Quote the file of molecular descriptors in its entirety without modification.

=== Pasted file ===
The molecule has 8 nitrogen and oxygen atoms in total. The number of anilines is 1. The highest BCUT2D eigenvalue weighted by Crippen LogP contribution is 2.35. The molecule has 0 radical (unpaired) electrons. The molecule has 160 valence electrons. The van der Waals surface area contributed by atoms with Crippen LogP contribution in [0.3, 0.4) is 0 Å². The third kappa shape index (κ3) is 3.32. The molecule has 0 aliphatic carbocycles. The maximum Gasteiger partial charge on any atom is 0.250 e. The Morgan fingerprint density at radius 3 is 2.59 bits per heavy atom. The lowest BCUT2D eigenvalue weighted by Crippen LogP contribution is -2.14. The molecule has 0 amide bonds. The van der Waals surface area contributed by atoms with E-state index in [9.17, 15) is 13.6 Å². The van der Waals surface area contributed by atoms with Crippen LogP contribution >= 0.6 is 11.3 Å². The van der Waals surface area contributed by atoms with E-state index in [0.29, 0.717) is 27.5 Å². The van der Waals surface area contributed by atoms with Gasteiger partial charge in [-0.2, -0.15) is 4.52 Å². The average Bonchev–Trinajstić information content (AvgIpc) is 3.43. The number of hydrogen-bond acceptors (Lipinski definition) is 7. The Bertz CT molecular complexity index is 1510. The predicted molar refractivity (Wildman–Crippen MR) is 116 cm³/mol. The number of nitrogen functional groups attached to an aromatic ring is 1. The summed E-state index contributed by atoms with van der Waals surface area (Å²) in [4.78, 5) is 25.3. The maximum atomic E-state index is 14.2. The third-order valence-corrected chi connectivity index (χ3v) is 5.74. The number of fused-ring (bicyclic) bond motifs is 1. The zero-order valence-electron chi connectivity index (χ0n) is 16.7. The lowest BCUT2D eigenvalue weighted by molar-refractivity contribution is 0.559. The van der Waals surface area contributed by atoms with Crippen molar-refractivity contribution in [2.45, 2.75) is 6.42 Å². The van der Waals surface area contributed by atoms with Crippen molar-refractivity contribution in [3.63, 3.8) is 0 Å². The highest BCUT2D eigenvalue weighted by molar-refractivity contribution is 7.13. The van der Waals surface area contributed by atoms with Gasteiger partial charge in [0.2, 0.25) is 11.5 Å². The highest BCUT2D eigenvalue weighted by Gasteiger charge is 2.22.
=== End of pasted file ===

The molecule has 8 nitrogen and oxygen atoms in total. The number of anilines is 1. The highest BCUT2D eigenvalue weighted by Crippen LogP contribution is 2.35. The molecule has 0 radical (unpaired) electrons. The molecule has 160 valence electrons. The van der Waals surface area contributed by atoms with Crippen LogP contribution in [0.3, 0.4) is 0 Å². The third kappa shape index (κ3) is 3.32. The molecule has 0 aliphatic carbocycles. The maximum Gasteiger partial charge on any atom is 0.250 e. The Morgan fingerprint density at radius 3 is 2.59 bits per heavy atom. The lowest BCUT2D eigenvalue weighted by Crippen LogP contribution is -2.14. The molecule has 0 amide bonds. The van der Waals surface area contributed by atoms with E-state index in [9.17, 15) is 13.6 Å². The van der Waals surface area contributed by atoms with Crippen LogP contribution >= 0.6 is 11.3 Å². The van der Waals surface area contributed by atoms with E-state index in [0.29, 0.717) is 27.5 Å². The van der Waals surface area contributed by atoms with Gasteiger partial charge in [-0.2, -0.15) is 4.52 Å². The average Bonchev–Trinajstić information content (AvgIpc) is 3.43. The number of hydrogen-bond acceptors (Lipinski definition) is 7. The Bertz CT molecular complexity index is 1510. The predicted molar refractivity (Wildman–Crippen MR) is 116 cm³/mol. The number of nitrogen functional groups attached to an aromatic ring is 1. The summed E-state index contributed by atoms with van der Waals surface area (Å²) in [4.78, 5) is 25.3. The maximum atomic E-state index is 14.2. The third-order valence-corrected chi connectivity index (χ3v) is 5.74. The number of fused-ring (bicyclic) bond motifs is 1. The zero-order valence-electron chi connectivity index (χ0n) is 16.7. The lowest BCUT2D eigenvalue weighted by molar-refractivity contribution is 0.559. The van der Waals surface area contributed by atoms with Crippen molar-refractivity contribution in [2.45, 2.75) is 6.42 Å². The van der Waals surface area contributed by atoms with Crippen molar-refractivity contribution in [3.63, 3.8) is 0 Å². The highest BCUT2D eigenvalue weighted by molar-refractivity contribution is 7.13. The van der Waals surface area contributed by atoms with Gasteiger partial charge in [0.2, 0.25) is 11.5 Å². The highest BCUT2D eigenvalue weighted by Gasteiger charge is 2.22.